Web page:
The King’s Speech/The Social Network/The Kids are Alright

Since these two films seem to be the frontrunners for Best Picture, I thought I would lump them together. Actually, I could wad them up, roll ’em in a big ball, and toss them together with a little The Kids Are Alright thrown in for good measure and still not have enough to even fill one popcorn barf bag. These films all embraced classic cinematography techniques and straight-forward storytelling, and consequently I got lost in the stories without giving my stomach a second thought.

It’s a bit of a relief to know that there are still directors who embrace the more traditional approach, because I’m a big fan of actually seeing a film in a theatre; I’d hate to have to wait for everything to come out on DVD. I also hate the fact that I spend so much time worrying about this. I would much rather just focus on the script or the performances and not let a gurgling gut influence my opinion of a film.

That said, these three films were among the best I saw all year. The King’s Speech was Colin Firth at his most fabulous; it almost made up for how embarrassed I was for him in Mamma Mia. If he had dove into a pond wearing a white shirt, it would have been the perfect film. And I’m a big fan of Geoffrey Rush’s work as well, although sometimes I find it hard to accept him as anyone other than Casanova Frankenstein. I don’t know if this film was nominated for Best Art Direction, but I would like to throw some snaps at the production design team that came up with the decor and wallpaper patterns featured in the home of Lionel Logue and family. The bizarre colors and patterns emphasized the eccentricity of the tutor and reinforced the contrast between the commoners and the Royals. I’m almost positive I had a dress made out the pattern featured in the dining room. It was a beautifully made film and deserves all the acclaim being heaped upon it. Also . . . corgis!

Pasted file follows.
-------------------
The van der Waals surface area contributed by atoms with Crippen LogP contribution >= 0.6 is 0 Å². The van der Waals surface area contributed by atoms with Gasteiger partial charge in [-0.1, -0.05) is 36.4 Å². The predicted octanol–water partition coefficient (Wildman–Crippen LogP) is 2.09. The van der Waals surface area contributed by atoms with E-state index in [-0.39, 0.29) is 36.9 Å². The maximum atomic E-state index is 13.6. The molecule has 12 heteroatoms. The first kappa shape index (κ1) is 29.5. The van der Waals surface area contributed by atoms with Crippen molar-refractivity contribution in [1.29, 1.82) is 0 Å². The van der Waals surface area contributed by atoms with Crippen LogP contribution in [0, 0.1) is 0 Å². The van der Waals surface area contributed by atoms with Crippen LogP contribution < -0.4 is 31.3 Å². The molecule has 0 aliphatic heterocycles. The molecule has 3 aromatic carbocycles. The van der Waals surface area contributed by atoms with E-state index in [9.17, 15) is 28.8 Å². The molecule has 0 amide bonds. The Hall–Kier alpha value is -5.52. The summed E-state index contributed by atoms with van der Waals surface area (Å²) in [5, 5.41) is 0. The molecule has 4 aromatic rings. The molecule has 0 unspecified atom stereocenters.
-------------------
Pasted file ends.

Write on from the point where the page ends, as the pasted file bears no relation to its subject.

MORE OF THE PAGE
I believe The King’s Speech has Best Actor and Best Picture wrapped up, but my vote would have gone to The Social Network. The smartest film of the year, this move had Aaron Sorkin’s screenplay that harkened back to the glory days of West Wing. I still believe our country would be in a better place had Martin Sheen really been president. This film was basically the story of a bunch of geeks sitting at keyboards writing code, yet it had tension and movement and great characters. Jesse Eisenberg disappeared into his portrayal of Mark Zuckerburg, which is why Colin Firth will probably win for his much showier Bertie (plus he had a disability, and we all know how much the Academy loves a struggle). This is also the first (and probably only) time I have ever seen the website catswholooklikehitler referenced on film. For that alone, it deserves an Oscar.

I was also a big fan of The Kids Are Alright, mainly for the performances of Annette Bening and Julianne Moore. I loved the matter-of-factness of their portrayals as a family that just happened to have two moms, and how their relationship was the least sensationalistic thing in the movie. However, I can’t quite forgive the scene where Annette Bening as Nic sings almost an entire Joni Mitchell song – I was cringing in my seat as much as her kids were.

So lots of big awards will be handed out to these three films, and you can safely watch all three of them without tossing your cookies; hell, you could even eat cookies during these films and not have any problems.

Barf Bag Ranking: Zero Bags for each film! Fist bump!

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